Two sisters stranded in Hong Kong after escaping Saudi Arabia and their family have been allowed to stay in the city beyond Thursday’s deadline. In a statement, human rights lawyer Michael Vidler said Hong Kong’s Immigration Department acknowledged that the pair would be “allowed to continue to stay pending determination of their application to a third country place of safety”.
The Immigration Department approves application for extension but did not indicate a new expiry date, as human rights NGO Amnesty International urged the local government not to return pair to their country of origin as they will be “in grave danger”. Mr. Vidler said, “We are in communication [with the third country], but there hasn’t been any substantive development,” but would not comment on a “backup plan”, should the sisters’ bid fail.
The two sisters, who go by the pseudonyms Reem and Rawan and aged 18 and 20, said they had renounced their Muslim faith and were running from their family because they had been abused by their father and brothers. They arrived from Sri Lanka, where they had been on a family holiday, in Hong Kong in September and claimed to have escaped an alleged kidnap attempt orchestrated by diplomats from the Saudi consulate at Hong Kong International Airport, where they were prevented from boarding a connecting flight to Australia, their final destination. In November, their Saudi passports were revoked, forcing them to stay in Hong Kong. The sisters applied for an emergency rescue visa to an unnamed country in late December, but the applications are still being considered.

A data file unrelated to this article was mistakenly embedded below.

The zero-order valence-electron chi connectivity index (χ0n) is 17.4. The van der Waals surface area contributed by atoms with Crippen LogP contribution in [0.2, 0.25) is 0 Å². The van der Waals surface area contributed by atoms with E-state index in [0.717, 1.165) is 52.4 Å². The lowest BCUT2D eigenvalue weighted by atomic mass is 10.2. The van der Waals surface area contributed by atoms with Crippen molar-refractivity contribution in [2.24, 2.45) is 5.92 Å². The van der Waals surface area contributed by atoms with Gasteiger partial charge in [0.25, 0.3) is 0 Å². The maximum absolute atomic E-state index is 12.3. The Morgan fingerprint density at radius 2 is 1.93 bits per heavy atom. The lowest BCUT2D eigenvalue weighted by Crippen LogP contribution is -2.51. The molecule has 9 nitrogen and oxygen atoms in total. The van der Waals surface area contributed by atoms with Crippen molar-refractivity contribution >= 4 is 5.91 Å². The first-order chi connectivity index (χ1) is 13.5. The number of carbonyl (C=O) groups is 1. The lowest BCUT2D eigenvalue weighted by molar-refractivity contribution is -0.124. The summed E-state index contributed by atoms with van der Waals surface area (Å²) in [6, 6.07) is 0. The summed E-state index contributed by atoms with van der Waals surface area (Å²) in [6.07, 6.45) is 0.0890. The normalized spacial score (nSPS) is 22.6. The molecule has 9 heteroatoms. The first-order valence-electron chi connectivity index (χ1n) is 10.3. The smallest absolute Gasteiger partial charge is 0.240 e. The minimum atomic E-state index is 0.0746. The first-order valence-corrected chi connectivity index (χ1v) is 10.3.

They had secretly saved around USD $5,000 since 2016, some of it accumulated by scrimping on items they were given money to buy. The timing of their escape was carefully planned to coincide with Rawan’s 18th birthday so she could apply for a visitor’s visa to Australia without her parents’ approval.
They managed to leave Hong Kong airport, but consular officials have since revoked their passports, leaving them stranded in the city for nearly six months, Mr. Vidler said. The sisters have moved 13 times in the past five months to evade capture. “We are in fear every day we are in Hong Kong. We want to leave [for] a third country place of safety as soon as possible,” the two wrote in a statement released by Mr. Vidler and his firm. “We desperately hope that this will happen very soon and that the Hong Kong government will continue to allow us to stay here until then.”
In an earlier interview with Reuters, the sisters said every decision had to be approved by the men in their house, from the clothes they wore to the hairstyle they chose - even the times when they woke and went to sleep, “They were like my jailer, like my prison officer. I was like a prisoner,” said the younger sister, Rawan, referring to two brothers aged 24 and 25 as well as her father. “It was basically modern day slavery. You can’t go out of the house unless someone is with us. Sometimes we will stay for months without even seeing the sun,” said the elder sister, Reem.
They said their 10-year-old brother was also encouraged to beat them. “They brainwashed him,” Rawan said, referring to her older brothers. Although he was only a child, she said she feared her younger brother would become like her older siblings. The family includes two other sisters, aged five and 12. Reem said she and her sister feel terrible about leaving them, although they “hope their family will get a lesson from this and it might help to change their lives for the better.”